Friday, May 1, 2009

Consumer Sentiment Gains a Good Sign

Good news out today on the Consumer Sentiment Index:

U.S. consumers felt more confident about the economy last month than at any time since the September failure of Lehman Brothers that pushed global banking to the brink of collapse, a survey showed on Friday.

  • The Reuters/University of Michigan Surveys of Consumers said its final index of confidence climbed to 65.1 in April from 57.3 in March. That was the highest since September 2008 and the biggest one-month increase since October 2006.
  • The April reading also marked the first yearly increase since July 2007. Economists polled by Reuters had expected a lower final reading of 61.9 for April.
  • Most of the gain can be tied to consumers' favorable assessment of U.S. President Barack Obama's stimulus spending, Curtin said. The survey found that 65 percent of consumers thought the stimulus would improve the national economy.
In normal times, I don't view consumer sentiment as a major indicator, but it is important right now. This recession has been full of shock news and the reporting of fear was strong. In many areas of our economy consumer spending basically stopped and savings rates surged. Easy to see why; people were afraid. My point isn't that the recession is over or that employment figures are going to get better: those are longer-term economic factors. But short term, like for the next couple of months, this is important. There are many consumers who can afford certain items and need them, but simply haven't purchased them. In my mind, there is going to be some pent up demand that will arise as long as consumer's fears subside. This will especially be so due to a couple of factors:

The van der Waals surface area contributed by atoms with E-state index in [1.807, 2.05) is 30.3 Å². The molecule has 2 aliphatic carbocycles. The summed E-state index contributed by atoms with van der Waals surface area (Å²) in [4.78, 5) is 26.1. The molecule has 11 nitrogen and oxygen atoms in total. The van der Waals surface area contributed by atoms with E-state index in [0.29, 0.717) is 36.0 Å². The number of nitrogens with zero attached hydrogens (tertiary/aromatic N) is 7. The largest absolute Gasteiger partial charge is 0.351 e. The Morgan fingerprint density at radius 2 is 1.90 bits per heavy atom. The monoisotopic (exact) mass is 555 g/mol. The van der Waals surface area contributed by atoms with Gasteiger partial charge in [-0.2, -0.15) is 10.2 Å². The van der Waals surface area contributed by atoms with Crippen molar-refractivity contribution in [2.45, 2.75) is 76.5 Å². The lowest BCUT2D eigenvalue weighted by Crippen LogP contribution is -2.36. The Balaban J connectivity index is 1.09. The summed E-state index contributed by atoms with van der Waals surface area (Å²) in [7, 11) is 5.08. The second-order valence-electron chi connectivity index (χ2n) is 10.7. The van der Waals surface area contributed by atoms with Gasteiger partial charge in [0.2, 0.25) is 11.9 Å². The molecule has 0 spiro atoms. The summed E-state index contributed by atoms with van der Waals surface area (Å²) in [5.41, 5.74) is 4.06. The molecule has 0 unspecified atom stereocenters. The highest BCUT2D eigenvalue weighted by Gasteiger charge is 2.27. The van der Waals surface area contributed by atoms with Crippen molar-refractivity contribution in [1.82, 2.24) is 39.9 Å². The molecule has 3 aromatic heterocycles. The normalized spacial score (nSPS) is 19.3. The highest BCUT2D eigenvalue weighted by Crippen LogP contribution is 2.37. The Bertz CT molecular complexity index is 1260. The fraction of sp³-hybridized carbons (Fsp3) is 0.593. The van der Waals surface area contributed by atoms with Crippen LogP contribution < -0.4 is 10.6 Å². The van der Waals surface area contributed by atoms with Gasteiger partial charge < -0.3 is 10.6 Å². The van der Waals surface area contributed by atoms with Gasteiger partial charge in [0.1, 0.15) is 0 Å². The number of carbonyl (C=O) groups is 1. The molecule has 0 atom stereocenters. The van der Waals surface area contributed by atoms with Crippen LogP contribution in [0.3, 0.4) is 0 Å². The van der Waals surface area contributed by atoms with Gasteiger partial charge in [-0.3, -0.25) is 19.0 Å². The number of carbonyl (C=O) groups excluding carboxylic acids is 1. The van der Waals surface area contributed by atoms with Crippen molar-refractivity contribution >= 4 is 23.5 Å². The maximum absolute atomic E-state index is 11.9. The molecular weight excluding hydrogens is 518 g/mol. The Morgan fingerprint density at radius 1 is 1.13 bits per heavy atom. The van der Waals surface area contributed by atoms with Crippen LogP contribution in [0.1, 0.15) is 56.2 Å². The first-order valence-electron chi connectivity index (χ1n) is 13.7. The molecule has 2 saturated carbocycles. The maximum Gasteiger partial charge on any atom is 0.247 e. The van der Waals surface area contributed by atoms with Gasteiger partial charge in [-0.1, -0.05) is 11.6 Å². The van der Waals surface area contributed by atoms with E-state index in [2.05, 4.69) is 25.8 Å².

A) Many people feel they can get great deals on items like houses and cars, etc. Value is very important in consumer purchases in a market like this.
B) You can't get great rates on your savings. People are more likely to start investing money again (even if it is very conservatively) to find some capital gains.

Again; short-term indicator, but a positive.

A common phrase I like to cite in this type of situation: PERCEPTION IS REALITY.

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